The revolution of the Earth around the Sun, rotating flywheel, electrons revolving around the nucleus, spinning top, the motion of a fan blade, revolution of the moon around the Earth etc. are some examples of circular motion. In all cases, the bodies or particles travel in a circular path. So, it is necessary to understand the motion of such bodies.
When a particle moves on a circular path with a constant speed, then its motion is known as uniform circular motion in a plane. The magnitude of velocity in circular motion remains constant but the direction changes continuously. Let us consider a particle of mass m moving with a velocity v along the circle of radius r with center O as shown in Figure.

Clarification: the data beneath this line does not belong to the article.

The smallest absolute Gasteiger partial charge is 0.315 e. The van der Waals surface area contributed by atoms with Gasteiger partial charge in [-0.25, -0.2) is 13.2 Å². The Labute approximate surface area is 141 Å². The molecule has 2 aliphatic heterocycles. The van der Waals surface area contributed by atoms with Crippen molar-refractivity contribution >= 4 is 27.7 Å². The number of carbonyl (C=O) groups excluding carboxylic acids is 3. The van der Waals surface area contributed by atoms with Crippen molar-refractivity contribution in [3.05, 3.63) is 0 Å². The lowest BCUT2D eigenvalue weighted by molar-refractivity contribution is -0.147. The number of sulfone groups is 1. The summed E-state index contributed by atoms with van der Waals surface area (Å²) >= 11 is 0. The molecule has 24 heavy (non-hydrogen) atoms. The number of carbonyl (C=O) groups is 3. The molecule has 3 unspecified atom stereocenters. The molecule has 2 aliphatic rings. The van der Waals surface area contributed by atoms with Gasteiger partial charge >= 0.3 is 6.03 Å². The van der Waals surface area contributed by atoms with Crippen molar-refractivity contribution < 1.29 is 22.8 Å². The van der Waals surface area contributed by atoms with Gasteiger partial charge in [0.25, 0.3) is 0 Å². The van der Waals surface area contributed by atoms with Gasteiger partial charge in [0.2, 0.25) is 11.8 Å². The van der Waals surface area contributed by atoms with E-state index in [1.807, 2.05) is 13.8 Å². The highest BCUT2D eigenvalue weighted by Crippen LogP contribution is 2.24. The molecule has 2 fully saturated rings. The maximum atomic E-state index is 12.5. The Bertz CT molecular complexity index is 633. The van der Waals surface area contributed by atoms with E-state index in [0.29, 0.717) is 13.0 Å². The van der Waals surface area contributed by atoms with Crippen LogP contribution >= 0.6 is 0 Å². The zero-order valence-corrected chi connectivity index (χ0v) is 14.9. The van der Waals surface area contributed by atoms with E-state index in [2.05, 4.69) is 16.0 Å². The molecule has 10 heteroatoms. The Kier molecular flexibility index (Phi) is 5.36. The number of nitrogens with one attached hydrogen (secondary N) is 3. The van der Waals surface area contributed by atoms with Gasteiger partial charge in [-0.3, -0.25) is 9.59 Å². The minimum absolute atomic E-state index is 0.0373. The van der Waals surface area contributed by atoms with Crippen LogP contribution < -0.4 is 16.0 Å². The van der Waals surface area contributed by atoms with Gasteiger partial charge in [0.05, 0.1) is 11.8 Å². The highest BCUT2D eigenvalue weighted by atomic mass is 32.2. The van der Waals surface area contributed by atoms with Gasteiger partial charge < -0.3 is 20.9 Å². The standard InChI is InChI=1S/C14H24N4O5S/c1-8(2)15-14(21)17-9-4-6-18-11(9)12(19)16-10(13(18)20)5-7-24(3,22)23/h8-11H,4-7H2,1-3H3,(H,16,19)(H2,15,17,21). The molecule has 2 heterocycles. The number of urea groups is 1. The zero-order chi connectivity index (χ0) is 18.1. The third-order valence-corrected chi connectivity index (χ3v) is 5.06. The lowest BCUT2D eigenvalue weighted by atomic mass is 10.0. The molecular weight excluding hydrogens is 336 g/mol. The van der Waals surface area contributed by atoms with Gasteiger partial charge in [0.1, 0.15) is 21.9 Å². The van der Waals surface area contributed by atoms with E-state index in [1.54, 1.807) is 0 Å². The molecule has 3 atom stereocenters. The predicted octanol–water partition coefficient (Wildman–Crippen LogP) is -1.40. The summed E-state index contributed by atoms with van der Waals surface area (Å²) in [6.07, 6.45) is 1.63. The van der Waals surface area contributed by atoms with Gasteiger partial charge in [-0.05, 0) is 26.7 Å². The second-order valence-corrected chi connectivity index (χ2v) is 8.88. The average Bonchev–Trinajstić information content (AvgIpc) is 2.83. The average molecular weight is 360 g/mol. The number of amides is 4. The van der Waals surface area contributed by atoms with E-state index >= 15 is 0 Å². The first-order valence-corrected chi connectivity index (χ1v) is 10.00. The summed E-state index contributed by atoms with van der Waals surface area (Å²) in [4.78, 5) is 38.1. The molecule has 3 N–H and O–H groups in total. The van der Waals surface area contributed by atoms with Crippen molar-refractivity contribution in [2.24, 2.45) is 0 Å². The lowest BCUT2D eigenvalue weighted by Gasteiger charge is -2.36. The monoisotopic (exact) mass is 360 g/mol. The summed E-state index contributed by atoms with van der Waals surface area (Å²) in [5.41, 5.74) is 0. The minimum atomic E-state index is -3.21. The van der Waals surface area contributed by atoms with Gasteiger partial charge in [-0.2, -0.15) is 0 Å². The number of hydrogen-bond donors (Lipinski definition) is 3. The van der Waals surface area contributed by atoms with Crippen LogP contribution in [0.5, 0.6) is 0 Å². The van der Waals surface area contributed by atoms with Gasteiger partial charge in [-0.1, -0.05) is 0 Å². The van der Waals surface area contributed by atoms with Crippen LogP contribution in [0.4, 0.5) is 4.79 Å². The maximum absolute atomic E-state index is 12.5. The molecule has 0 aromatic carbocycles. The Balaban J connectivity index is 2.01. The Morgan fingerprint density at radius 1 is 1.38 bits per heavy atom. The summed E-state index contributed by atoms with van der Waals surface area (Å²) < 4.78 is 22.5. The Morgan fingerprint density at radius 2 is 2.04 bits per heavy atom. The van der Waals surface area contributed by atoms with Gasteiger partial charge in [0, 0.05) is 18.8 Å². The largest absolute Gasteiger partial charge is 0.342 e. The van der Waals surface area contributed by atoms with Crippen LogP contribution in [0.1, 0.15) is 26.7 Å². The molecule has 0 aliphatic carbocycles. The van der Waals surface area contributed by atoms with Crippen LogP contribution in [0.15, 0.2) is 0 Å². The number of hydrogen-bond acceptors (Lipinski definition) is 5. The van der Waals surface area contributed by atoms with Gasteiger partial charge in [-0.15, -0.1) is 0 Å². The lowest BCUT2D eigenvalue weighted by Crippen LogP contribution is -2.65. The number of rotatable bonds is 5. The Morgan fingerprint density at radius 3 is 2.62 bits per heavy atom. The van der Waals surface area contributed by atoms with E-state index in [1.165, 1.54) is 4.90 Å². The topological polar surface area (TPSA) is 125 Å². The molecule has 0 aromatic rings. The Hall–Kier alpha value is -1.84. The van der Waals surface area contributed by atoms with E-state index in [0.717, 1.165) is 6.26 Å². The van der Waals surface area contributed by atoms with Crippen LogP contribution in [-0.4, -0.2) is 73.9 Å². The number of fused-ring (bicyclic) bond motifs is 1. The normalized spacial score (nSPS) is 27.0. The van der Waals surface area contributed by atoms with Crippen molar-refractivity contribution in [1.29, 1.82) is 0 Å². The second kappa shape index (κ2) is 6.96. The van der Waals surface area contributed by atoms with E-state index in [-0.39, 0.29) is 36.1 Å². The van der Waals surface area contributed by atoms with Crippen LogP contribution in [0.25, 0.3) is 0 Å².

Fig: Uniform Circular Motion
P is the position of the particle at a given instant of time such that the radial line OP makes an angle 6 with the reference line DA. The magnitude of the velocity remains constant, but its direction changes continuously. The linear velocity always acts tangentially to the position of the particle (i.e) in each position; the linear velocity v is perpendicular to the radius vector r.